It’s crazy just how much things can change in 12 months.

If someone had told me, this time last year, that I would be relocating from my small town in Bega, New South Wales to pursue a new life on the sunny Gold Coast, while on route to a World Cup selection for the Australian Wallaroos – I would have told you, you were dreaming!

But here we are – and I couldn’t be more happier with how balanced my life is right now.

I’ve moved up to Queensland on my own to pursue my rugby aspirations, and have formed strong friendships since joining Bond University’s Rugby program.

Of course, having my brother Morgan here (who plays for the Gold Coast Titans in the NRL) has made the transition all the more easier as well.

Especially since I’m still learning the ropes to my “new sport”.

I’ve only been playing rugby for two years, having been introduced to the game by my high school PE teacher.

It was rugby league that was always in my blood – my father David played 117 NRL games for the Canberra Raiders; the same club my uncle Jason Croker found fame as a Australian Kangaroo & New South Wales state of origin player.

And of course, Morgs is himself finding his feet with the Titans.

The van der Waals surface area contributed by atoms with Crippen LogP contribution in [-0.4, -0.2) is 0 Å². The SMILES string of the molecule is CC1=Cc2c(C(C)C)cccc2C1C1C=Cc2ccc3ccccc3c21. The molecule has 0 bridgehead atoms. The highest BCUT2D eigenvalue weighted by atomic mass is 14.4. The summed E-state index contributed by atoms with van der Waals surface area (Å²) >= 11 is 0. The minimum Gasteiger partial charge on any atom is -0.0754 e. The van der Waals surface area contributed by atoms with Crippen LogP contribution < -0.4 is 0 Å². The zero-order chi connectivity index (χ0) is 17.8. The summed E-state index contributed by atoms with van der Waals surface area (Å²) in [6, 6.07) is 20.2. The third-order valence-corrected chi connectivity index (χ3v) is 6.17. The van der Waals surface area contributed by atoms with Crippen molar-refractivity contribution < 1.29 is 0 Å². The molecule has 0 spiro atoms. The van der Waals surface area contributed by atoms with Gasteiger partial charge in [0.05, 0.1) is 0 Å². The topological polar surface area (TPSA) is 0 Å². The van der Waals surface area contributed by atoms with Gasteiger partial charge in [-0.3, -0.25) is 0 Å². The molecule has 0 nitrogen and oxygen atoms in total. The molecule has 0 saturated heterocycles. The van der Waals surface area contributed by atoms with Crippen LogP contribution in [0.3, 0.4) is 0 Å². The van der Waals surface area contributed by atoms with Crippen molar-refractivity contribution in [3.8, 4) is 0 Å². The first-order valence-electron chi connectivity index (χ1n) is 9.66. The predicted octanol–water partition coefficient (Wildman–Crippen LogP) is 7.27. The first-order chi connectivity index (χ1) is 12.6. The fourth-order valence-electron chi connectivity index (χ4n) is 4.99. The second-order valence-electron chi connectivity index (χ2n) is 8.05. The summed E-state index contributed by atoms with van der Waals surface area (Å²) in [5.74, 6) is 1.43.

Off the field, my amazing Mum “Shelley” has been one of my strongest supporters, who has been there for me every step of the way.

All these people have have had a profound impact one me as a person and Rugby player.

Of course, with a family of rugby league heads, the first ball I had in my hands was a Steeden.  

I’d played rugby league since under 6s, and continued to do so until I was too old to play with the boys.

I didn’t envisage a future as a Wallaroo when I was younger, but I couldn’t be more pleased to find myself in the position I am in, as it has opened so many doors and pathways for me.

Millie Boyle in action for Bond University Rugby.
SYDNEY, AUSTRALIA – SEPTEMBER 09: Millie Boyle of Bond Uni in action during the match between Bond University and Macquarie University and at the Womens Sevens University Competition held at Macquarie Uni on September 9, 2017 in Sydney, Australia. (Photo by Mark Nolan/Getty Images)

Female rugby is only on the incline, and a lot of that has to do with other sports such as the AFL & the Matildas also continuing to expand and grow at a rapid rate.

It’s important that we too can maintain the pace, and really capitalise from the gold medal success of the 2016 Rio Olympic national sevens team.

In fact, just training with those girls has been an experience in of itself.

7’s co-captains Shannon Parry & Sharni Williams have each been incredibly supportive towards me, because they know the game so well and have really taught me that there are so many aspects required in attack and defence.

It is so much more than just a physical game, and I know that for me to take that next step, I can’t solely rely on natural ability and instinct.

Which is why I want to use this summer to really build my game with Bond University in a bid to strengthen my future Wallaroo prospects.

I’m looking forward to next 12 months.